BRATTLEBORO — Child care workers in Windham County didn’t waste any time in applying for bonuses to acknowledge their hard work.
Applications for one-time checks through the Elizabeth Christie Fund started coming in March 8. Within 48 hours, 109 workers from 36 private nonprofit or for-profit programs had applied.
That quick and large turnout shocked Chloe Learey, executive director of Winston Prouty Center for Child and Family Development who initiated the Child Care Counts Coalition in Windham County. The group established the Christie Fund last summer, hoping to raise $175,000 for child care worker bonuses.
Learey estimates about 150 people work in the field in the county. She said 66 of the applicants have been doing it more than a decade, 11 of them have been at it for 30 years or longer and nine have been for less than two.
“It strengthened my resolve a little bit more,” Learey said of the applications.
The fund is named after Christie, a Putney resident who tirelessly advocated for early education throughout her career and continues to do so after serving as the executive director of the Windham Child Care Association from 1998 to 2008 and a trustee of the Turrell Fund for Children, which supports child care services in Vermont and New Jersey. She also helped found Kids Priority One, one of the first child care advocacy organizations in Vermont.
Applicants expressed appreciation for the bonus and recognition. They will each receive a portion of however much is collected by the end of the fundraising.
“We need to send a significant chunk,” Learey said, acknowledging that “it will never be enough money.”
The deadline to apply and contribute funds is March 31. Those who are employed in child care programs within schools are not eligible because they tend to earn higher wages than private for-profit and nonprofit employees.
All along, the goal had been to get the money out to workers within the first quarter of the year. Learey said it also feels good to do it in April, the Month of the Young Child.
Funds will begin to be distributed the first week of the month.
“No money gets left behind,” said Marty Cohn, coalition member and public relations professional.
About $11,000 has been raised so far and the Thomas Thompson Trust will match up to $25,000 for the effort. Cohn anticipates if people who were sent solicitations follow through and the trust matches the money then there will be enough to provide about $500 to each person.
Brattleboro Savings & Loan, Burrows Specialized Sports, Champion Overhead Door, Sam’s Outdoor Outfitters and Vermont Country Deli have contributed to the fund. Some business community members have donated as individuals.
“Every little bit helps,” Learey said. “I’m struck by how many people care about this issue and are willing to give because they know the money’s going to the early childhood educators.”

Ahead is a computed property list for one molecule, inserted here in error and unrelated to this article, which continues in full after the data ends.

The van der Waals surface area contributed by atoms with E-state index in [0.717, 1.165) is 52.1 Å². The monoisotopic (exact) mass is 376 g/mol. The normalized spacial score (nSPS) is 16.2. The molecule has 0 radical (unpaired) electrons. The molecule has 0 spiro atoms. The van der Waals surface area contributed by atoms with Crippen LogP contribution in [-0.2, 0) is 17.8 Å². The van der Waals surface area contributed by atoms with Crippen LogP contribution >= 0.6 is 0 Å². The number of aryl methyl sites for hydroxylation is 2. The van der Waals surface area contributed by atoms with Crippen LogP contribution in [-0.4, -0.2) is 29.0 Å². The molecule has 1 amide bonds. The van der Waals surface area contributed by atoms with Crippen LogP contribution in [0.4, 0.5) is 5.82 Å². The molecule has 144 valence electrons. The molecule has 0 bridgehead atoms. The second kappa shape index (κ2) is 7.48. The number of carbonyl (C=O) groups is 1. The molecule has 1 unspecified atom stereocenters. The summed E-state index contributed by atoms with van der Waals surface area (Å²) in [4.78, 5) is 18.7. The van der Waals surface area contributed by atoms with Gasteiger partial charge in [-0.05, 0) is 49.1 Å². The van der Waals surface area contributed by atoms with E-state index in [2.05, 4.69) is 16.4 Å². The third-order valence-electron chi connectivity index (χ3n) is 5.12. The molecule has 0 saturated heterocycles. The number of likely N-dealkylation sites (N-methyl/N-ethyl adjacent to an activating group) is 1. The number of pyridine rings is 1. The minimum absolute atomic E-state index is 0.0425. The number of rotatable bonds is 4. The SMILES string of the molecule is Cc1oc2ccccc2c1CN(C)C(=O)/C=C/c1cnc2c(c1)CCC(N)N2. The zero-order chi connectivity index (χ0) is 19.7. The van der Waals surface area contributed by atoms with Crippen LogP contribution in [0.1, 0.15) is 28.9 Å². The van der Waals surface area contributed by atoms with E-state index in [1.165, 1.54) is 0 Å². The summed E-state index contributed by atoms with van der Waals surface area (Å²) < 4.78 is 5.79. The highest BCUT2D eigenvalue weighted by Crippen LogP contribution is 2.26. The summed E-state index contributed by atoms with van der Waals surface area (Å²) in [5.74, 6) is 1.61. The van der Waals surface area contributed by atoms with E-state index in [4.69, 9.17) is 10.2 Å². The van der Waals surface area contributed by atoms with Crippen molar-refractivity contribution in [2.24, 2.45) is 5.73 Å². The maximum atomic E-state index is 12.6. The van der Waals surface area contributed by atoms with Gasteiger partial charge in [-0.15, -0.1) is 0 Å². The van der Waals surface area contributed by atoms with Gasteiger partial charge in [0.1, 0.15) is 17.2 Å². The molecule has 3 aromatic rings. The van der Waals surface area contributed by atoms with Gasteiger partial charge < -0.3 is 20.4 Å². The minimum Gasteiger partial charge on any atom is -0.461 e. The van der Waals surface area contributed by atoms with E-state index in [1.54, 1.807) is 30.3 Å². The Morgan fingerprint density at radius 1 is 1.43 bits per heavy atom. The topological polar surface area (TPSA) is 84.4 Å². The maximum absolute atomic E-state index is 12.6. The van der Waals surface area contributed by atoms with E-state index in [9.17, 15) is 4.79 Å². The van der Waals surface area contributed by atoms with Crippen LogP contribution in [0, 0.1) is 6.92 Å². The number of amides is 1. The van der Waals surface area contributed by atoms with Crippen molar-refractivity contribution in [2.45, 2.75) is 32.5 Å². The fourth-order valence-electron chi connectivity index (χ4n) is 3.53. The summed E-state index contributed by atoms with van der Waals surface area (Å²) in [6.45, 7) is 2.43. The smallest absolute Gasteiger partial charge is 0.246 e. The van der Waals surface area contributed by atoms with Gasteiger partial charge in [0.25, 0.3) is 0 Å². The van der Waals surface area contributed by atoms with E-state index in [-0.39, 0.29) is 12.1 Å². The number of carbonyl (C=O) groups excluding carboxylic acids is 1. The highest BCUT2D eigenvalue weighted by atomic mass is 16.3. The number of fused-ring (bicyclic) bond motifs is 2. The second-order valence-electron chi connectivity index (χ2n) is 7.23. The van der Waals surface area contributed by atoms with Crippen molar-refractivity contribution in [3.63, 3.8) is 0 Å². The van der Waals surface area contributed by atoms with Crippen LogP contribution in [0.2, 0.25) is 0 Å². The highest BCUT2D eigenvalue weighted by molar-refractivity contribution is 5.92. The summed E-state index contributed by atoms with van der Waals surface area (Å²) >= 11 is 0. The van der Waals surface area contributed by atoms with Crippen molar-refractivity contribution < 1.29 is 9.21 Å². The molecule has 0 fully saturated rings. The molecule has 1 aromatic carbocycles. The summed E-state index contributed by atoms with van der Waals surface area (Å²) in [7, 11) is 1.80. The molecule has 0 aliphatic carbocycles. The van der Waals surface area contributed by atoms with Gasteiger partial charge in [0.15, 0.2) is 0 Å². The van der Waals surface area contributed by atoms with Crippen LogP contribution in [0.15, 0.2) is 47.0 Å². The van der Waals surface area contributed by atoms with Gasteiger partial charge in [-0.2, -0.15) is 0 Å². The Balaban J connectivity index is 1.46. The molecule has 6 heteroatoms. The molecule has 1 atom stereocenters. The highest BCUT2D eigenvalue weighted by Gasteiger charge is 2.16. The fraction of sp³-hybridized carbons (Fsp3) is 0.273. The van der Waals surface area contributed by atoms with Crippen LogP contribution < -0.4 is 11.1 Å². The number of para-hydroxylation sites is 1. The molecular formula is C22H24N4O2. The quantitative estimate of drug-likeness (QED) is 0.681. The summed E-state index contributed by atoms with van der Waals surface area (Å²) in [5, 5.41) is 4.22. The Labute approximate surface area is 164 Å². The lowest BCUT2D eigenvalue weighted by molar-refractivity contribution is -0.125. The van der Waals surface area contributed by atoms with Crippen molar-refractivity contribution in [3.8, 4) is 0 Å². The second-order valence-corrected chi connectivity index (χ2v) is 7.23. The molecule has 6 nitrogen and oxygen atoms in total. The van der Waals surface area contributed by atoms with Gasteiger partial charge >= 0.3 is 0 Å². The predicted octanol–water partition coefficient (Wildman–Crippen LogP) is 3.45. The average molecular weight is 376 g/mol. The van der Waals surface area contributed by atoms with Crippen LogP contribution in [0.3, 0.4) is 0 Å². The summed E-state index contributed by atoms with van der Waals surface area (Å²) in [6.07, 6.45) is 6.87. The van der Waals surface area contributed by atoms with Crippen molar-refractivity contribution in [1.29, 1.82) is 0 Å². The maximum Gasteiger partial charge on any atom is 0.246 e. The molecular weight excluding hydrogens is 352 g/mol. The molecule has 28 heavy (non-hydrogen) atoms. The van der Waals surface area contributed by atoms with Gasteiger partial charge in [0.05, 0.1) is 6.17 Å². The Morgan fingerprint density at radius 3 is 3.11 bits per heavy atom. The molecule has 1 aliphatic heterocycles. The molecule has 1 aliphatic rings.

Brattleboro Area Chamber of Commerce provided the coalition with its mailing list to reach out to businesses and also put a notice in its newsletter.
“We know this is important and it’s not just companies that have employees that recognize the importance of child care but, dare I say, real estate companies,” Cohn said. “Real estate folks, who have made a lot of money during the pandemic, are trying to attract people to the area.”
Cohn suggested other banks might also want to contribute since child care affects economic development in a big way.
“The need for investment is very clear,” he said, adding that the subject has been talked about esoterically over the years but the new fund is a tangible means of support.
Learey is part of the Bold on Early Educator Compensation Learning Community looking at how to boost wages in the child care field and attract more workers. Increasing pay happens now by raising already unaffordable tuition rates, she said.
To get at the issue, the group is discussing strategic policies. Four meetings have included representation from North Carolina, Oregon, Washington and Vermont.
“It’s heartening to see the different initiatives people are doing,” Learey said. “I feel good about doing something that will actually give people money.”
Learey likes how the Elizabeth Christie Fund doesn’t require child care workers to “jump through more hoops” such as obtaining additional education. She noted the Legislature also is looking at giving retention bonuses to child care workers.
“We’re doing something right now,” she said. “It feels really good.”
While the checks aren’t “a long-term sustainable solution,” Learey said, they show gratitude. Cohn said the coalition raised the money and hopes the effort can serve as a model for other places.
Learey feels the issue of low pay in her field is finally getting some traction, seeing it take center stage then build momentum after people were forced to stay or work from home in the beginning of the COVID-19 pandemic.
Checks will say Winston Prouty Center for Child and Family Development on them although they come from the Child Care Counts Coalition, which formed about five years ago and is made up of a diverse group of community members interested in child care.
“We’ve accomplished a lot, but we’re not done yet,” Cohn said.